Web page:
• Consumers would be given the ability to place or remove a freeze on their credit reports at no cost pursuant to the Act. The Fair Credit Reporting Act amendment would be limited to the three major credit bureaus, would preempt state credit freeze laws, and would not extend to other types of consumer reports.

The Act now moves on to the House for consideration, where it still faces an uphill battle to passage. Representatives have already been busy with financial services-related legislation, however, recently passing two measures.

By a vote of 382 to 133, and also with bipartisan support, the House passed the Financial Institutions Examination Fairness and Reform Act, a measure that would amend the Federal Financial Institutions Examination Council Act of 1978. H.R. 4545 would set deadlines for final examination reports and exit interviews of a financial institution by a federal financial regulatory agency and establish the Office of Independent Examination Review to adjudicate appeals and investigate complaints from financial institutions concerning examination reports.

The bill—which is now being considered by the Senate Committee on Banking, Housing, and Urban Affairs—would also require the establishment of an independent internal agency appellate process at the CFPB for the review of supervisory determinations made at institutions supervised by the Bureau.

A second measure, the Taking Account of Institutions with Low Operation Risk (TAILOR) Act, would require new regulations to focus more carefully on the institutions involved. Passed by a vote of 247 to 169, H.R. 1116 would mandate that federal agencies tailor any regulatory action “so as to limit burdens on the institutions involved, with consideration of the risk profiles and business models of those institutions.”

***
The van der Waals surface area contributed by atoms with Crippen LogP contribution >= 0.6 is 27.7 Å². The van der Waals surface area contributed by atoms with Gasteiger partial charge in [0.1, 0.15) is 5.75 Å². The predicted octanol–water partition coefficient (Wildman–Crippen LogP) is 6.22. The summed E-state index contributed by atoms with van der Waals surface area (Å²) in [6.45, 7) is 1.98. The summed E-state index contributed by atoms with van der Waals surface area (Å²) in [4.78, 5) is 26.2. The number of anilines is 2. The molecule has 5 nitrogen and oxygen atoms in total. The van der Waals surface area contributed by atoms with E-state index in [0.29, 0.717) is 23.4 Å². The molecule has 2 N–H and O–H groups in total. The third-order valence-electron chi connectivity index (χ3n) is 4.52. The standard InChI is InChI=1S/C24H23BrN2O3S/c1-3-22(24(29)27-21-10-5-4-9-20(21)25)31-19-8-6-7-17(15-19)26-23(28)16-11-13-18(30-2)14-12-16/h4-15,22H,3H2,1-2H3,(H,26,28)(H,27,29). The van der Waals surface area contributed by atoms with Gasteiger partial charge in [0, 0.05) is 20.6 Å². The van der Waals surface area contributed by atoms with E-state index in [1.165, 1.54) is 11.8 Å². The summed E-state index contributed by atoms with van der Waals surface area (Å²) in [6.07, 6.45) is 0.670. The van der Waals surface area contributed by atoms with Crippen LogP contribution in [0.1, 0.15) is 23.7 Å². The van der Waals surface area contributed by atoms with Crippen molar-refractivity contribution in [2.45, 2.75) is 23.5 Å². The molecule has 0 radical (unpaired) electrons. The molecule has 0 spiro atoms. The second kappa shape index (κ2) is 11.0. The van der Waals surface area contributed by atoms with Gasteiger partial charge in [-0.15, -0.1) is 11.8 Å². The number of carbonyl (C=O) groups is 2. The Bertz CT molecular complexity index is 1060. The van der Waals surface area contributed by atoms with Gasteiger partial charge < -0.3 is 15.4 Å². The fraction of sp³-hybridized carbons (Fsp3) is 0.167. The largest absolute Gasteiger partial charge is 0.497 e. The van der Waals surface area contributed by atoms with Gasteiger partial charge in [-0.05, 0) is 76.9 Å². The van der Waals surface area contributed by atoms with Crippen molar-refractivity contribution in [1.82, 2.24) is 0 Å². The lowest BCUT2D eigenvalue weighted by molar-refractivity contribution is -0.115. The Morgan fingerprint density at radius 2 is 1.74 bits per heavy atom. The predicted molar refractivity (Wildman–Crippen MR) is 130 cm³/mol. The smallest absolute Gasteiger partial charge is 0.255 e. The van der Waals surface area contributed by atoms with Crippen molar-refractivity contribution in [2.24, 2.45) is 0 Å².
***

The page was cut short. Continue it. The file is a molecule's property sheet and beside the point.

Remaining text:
The bill’s tailoring requirement applies not just to future regulations but has a seven-year lookback period as well.

Why it matters

There is some optimism that a combination of these initiatives will become law. While the Senate bill is less comprehensive than the far-reaching Financial CHOICE Act, it would repeal many unpopular Dodd-Frank Wall Street Reform and Consumer Protection Act provisions. Among its many changes, the legislation would create a new qualified mortgage category for insured depository institutions that have less than $10 billion in total consolidated assets, provide relief from the Volcker Rule’s prohibitions on proprietary trading and certain relationships with hedge funds and private equity funds, and raise the threshold from $1 billion to $3 billion in total consolidated assets for small institutions eligible for beneficial capital treatment and that have an 18-month examination cycle. The measure now moves to the House for consideration, where legislators have also been busy with financial services-related legislation. Despite all the progress in passing legislation, the final form of any joint compromise legislation which would arrive on President Trump’s desk for signature is still in doubt.